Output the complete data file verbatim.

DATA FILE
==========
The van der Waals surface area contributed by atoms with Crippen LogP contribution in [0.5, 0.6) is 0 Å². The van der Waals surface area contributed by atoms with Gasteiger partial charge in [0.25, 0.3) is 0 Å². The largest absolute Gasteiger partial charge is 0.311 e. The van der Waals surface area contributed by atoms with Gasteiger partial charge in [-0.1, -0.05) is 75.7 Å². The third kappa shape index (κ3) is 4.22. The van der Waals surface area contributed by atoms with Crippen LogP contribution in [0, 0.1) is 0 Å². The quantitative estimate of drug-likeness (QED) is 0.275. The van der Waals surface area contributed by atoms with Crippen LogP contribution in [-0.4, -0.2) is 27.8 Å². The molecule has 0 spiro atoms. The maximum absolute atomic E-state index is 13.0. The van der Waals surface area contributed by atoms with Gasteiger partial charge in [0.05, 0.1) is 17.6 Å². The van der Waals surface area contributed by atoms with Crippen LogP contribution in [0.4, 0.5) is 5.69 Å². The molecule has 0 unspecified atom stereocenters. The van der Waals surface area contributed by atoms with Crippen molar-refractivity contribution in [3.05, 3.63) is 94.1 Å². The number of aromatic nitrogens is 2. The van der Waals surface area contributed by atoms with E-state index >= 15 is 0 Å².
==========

The van der Waals surface area contributed by atoms with Crippen LogP contribution in [0.5, 0.6) is 0 Å². The van der Waals surface area contributed by atoms with Gasteiger partial charge in [0.25, 0.3) is 0 Å². The largest absolute Gasteiger partial charge is 0.311 e. The van der Waals surface area contributed by atoms with Gasteiger partial charge in [-0.1, -0.05) is 75.7 Å². The third kappa shape index (κ3) is 4.22. The van der Waals surface area contributed by atoms with Crippen LogP contribution in [0, 0.1) is 0 Å². The quantitative estimate of drug-likeness (QED) is 0.275. The van der Waals surface area contributed by atoms with Crippen LogP contribution in [-0.4, -0.2) is 27.8 Å². The molecule has 0 spiro atoms. The maximum absolute atomic E-state index is 13.0. The van der Waals surface area contributed by atoms with Gasteiger partial charge in [0.05, 0.1) is 17.6 Å². The van der Waals surface area contributed by atoms with Crippen LogP contribution in [0.4, 0.5) is 5.69 Å². The molecule has 0 unspecified atom stereocenters. The van der Waals surface area contributed by atoms with Crippen molar-refractivity contribution in [3.05, 3.63) is 94.1 Å². The number of aromatic nitrogens is 2. The van der Waals surface area contributed by atoms with E-state index >= 15 is 0 Å².